Italie système politique parti
"If we want things to stay as they are, things will have to change." This sentence from the movie The Leopard was written by Giuseppe Tomasi di Lampedusa. It is representative of the Italian political system which has been in place since the post-1945. In fact, Italy is characterized by a multi-party system with two largest parties. During the 90's the party system experienced a change of the "party landscape" and a new electoral system. I will try to show that despite these changes, the party system has not really been modified.
[...] The Italian parties have shown their great capacity of adaptation. Political actors have remained the same but with different political labels, and election reform has not changed a multiparty parliamentary system. To use the idea of Giuseppe Tomasi di Lampedusa, in the 90's political parties have totally changed in appearance but have remained the same in the background. However if one takes Sartori view, some criteria of "multi-party polarilized" are no more respected. For example, former anti-system parties in Italy have disappeared. [...]
[...] I will try to show that despite these changes, the party system has not really been modified. According to Sartori , the Italian model that was adopted until the 90's can be understood as a « polarilized pluralism » . Indeed there were anti-system parties (the Italian Communist Party –PCI- and the Italian Social Movement-MSI-), a high number of parties and an ideological distance between these parties on a spectrum, and finally the occupation of the metric centre by one party (Christian Democracy –DC-). [...]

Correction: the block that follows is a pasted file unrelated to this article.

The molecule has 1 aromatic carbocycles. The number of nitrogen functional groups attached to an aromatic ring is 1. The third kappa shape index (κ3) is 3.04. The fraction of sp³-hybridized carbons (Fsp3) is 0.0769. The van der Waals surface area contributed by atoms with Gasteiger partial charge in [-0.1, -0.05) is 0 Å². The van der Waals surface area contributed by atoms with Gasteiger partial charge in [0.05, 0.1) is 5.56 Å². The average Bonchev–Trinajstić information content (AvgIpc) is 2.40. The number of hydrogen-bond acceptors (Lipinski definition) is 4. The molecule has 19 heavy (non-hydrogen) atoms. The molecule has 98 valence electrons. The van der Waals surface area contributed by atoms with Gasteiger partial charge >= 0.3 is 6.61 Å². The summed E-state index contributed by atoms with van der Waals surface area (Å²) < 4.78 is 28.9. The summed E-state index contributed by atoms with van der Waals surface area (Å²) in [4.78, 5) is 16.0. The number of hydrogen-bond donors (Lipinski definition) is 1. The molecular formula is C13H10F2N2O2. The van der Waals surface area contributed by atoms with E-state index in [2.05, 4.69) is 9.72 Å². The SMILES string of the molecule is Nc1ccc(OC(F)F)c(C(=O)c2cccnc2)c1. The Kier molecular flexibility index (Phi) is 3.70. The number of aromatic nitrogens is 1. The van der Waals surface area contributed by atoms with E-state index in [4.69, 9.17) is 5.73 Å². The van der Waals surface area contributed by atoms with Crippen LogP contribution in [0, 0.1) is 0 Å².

[...] Thus almost all parties have been remodelled. But these modifications cannot be considered as profound changes. Firstly, most « new parties » came from the divisions or formations of former parties. Consequently, the political class and ideas were not really renewed. For example, extreme right-wing parties have tried to reduce their “pro-Mussolini” image, but nevertheless there were still fascist sympathizers. Secondly the few new political actors, such as Forcia Italia which is headed by Silvio Berlusconi, have just regained some of the political and electoral areas they previously had (in the case of FI it was the center) . [...]
[...] Since the 90's Italy has been divided in three parts: the North, the South and the Centre. However, it does not really change the functioning of the parties. It reflects only the social conflicts in the society (such as regional claims). Another way to examine the health of political parties is to look at the volatility of the electorate. Since 1945 Italian voters were reluctant to be disciplined in their votes. In the early 90's, there was a significant increase in volatility showing a problem in the system. [...]
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